The Oak Leaf - October 2016 By Lynn Gastineau President of Gastineau Log Homes, Inc. Welcome to the October 2016 issue of The Oak Leaf! For new rea

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The Oak Leaf - October 2016

By Lynn Gastineau
President of Gastineau Log Homes, Inc.

Welcome to the October 2016 issue of The Oak Leaf! For new readers, this is a monthly newsletter that is sent by e-mail to those that have expressed an interest in Gastineau Log Homes. We use this as a way of communicating technical, design and industry information. For more information, check out our web site at www.oakloghome.com.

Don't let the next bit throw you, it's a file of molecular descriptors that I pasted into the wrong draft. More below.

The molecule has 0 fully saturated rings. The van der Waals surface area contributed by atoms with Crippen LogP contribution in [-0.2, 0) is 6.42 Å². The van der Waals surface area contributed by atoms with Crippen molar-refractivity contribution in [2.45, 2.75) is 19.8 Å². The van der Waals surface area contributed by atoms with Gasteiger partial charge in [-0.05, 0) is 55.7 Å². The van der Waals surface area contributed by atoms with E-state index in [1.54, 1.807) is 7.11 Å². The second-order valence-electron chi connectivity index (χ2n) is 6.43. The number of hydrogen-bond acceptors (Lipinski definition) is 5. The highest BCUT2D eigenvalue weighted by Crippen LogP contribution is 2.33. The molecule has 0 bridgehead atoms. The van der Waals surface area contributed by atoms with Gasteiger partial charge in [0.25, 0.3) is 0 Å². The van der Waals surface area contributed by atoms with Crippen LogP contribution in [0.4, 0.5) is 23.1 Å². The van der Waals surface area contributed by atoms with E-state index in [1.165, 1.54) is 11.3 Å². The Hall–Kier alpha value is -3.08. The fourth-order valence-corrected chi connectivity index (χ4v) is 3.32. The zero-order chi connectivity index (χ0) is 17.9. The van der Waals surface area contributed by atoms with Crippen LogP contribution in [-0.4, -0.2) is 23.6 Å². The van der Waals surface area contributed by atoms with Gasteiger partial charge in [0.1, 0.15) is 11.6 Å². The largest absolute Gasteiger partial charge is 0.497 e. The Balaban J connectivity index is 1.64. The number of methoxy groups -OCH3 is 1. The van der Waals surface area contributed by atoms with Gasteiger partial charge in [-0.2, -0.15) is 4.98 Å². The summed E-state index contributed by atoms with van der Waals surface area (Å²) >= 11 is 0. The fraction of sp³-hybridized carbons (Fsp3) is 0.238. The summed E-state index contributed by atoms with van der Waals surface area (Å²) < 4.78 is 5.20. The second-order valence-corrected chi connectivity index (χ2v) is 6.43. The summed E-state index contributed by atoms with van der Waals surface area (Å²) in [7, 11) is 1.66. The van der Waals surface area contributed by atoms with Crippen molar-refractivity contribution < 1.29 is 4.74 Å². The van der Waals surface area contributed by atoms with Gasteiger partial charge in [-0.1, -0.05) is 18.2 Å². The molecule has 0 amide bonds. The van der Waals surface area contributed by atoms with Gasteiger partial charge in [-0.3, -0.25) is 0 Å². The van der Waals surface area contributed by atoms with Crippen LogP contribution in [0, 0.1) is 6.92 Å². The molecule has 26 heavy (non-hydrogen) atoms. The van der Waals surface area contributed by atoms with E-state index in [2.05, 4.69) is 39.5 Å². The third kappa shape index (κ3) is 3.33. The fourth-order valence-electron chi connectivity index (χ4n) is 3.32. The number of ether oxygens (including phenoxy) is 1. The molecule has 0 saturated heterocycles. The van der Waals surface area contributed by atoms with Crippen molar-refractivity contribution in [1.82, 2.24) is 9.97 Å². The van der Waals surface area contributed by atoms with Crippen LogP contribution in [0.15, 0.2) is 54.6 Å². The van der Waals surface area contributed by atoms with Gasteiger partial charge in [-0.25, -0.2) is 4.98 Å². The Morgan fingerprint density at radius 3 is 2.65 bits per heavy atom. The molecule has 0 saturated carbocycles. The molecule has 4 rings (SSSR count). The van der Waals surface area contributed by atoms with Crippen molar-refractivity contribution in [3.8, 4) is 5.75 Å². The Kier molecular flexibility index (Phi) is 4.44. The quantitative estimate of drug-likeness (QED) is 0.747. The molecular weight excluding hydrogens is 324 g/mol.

Please "Like" Gastineau Log Homes on Facebook! There are LOTS of photographs of our homes in the Photo section!

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First I want to give a shout out to one of our Log Cabin 2 Go owners that sent us the above photo and an email this week: He wrote: "Just over two years ago we purchased our Log Cabin to Go...We love our log home and we love Gasineau's folks. So nice.

...My wife was apprehensive about a log home, we both came from kind of a primitive background and I was actually born in a Dog Trot style 3 room log home. But she is now a total convert and never fails when we are there to say how much she loves ours." - Well, thank you Ralph and Emma for both the photos and the kind words! So glad you love your Log Cabin 2 Go!

Trivia Question: True or False: Autumn babies, or those born between September and November, are more likely to live to 100 than those who were born in other times of the year. (See the answer at the end of the newsletter.)